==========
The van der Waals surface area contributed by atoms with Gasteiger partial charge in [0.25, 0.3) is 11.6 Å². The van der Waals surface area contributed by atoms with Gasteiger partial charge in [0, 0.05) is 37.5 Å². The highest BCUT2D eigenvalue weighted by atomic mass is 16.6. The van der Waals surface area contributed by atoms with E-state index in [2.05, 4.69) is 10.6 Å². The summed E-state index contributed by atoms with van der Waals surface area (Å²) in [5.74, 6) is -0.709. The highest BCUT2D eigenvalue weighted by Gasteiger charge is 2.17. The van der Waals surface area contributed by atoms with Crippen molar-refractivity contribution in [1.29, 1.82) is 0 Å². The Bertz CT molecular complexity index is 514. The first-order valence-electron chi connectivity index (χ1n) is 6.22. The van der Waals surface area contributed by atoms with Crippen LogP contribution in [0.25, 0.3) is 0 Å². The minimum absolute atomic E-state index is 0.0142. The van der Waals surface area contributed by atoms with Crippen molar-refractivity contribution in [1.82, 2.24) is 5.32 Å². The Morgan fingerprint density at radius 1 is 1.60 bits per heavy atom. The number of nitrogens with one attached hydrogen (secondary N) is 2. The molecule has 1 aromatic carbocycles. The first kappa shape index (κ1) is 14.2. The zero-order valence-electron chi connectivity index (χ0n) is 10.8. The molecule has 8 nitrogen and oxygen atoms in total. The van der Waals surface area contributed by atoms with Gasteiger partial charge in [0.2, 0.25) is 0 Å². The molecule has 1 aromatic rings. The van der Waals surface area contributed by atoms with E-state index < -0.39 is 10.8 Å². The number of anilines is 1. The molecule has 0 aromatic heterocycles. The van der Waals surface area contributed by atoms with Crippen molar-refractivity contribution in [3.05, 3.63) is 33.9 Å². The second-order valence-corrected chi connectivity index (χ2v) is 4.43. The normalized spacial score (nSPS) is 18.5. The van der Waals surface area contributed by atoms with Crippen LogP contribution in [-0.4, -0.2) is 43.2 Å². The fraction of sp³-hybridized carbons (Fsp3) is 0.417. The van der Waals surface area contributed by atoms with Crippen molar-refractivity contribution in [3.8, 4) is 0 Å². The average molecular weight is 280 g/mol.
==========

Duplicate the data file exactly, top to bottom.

The van der Waals surface area contributed by atoms with Gasteiger partial charge in [0.25, 0.3) is 11.6 Å². The van der Waals surface area contributed by atoms with Gasteiger partial charge in [0, 0.05) is 37.5 Å². The highest BCUT2D eigenvalue weighted by atomic mass is 16.6. The van der Waals surface area contributed by atoms with E-state index in [2.05, 4.69) is 10.6 Å². The summed E-state index contributed by atoms with van der Waals surface area (Å²) in [5.74, 6) is -0.709. The highest BCUT2D eigenvalue weighted by Gasteiger charge is 2.17. The van der Waals surface area contributed by atoms with Crippen molar-refractivity contribution in [1.29, 1.82) is 0 Å². The Bertz CT molecular complexity index is 514. The first-order valence-electron chi connectivity index (χ1n) is 6.22. The van der Waals surface area contributed by atoms with Crippen LogP contribution in [0.25, 0.3) is 0 Å². The minimum absolute atomic E-state index is 0.0142. The van der Waals surface area contributed by atoms with Crippen molar-refractivity contribution in [1.82, 2.24) is 5.32 Å². The Morgan fingerprint density at radius 1 is 1.60 bits per heavy atom. The number of nitrogens with one attached hydrogen (secondary N) is 2. The molecule has 1 aromatic carbocycles. The first kappa shape index (κ1) is 14.2. The zero-order valence-electron chi connectivity index (χ0n) is 10.8. The molecule has 8 nitrogen and oxygen atoms in total. The van der Waals surface area contributed by atoms with Gasteiger partial charge in [0.2, 0.25) is 0 Å². The molecule has 1 aromatic rings. The van der Waals surface area contributed by atoms with E-state index < -0.39 is 10.8 Å². The number of anilines is 1. The molecule has 0 aromatic heterocycles. The van der Waals surface area contributed by atoms with Crippen molar-refractivity contribution in [3.05, 3.63) is 33.9 Å². The second-order valence-corrected chi connectivity index (χ2v) is 4.43. The normalized spacial score (nSPS) is 18.5. The van der Waals surface area contributed by atoms with Crippen LogP contribution in [-0.4, -0.2) is 43.2 Å². The fraction of sp³-hybridized carbons (Fsp3) is 0.417. The van der Waals surface area contributed by atoms with Crippen molar-refractivity contribution in [3.8, 4) is 0 Å². The average molecular weight is 280 g/mol.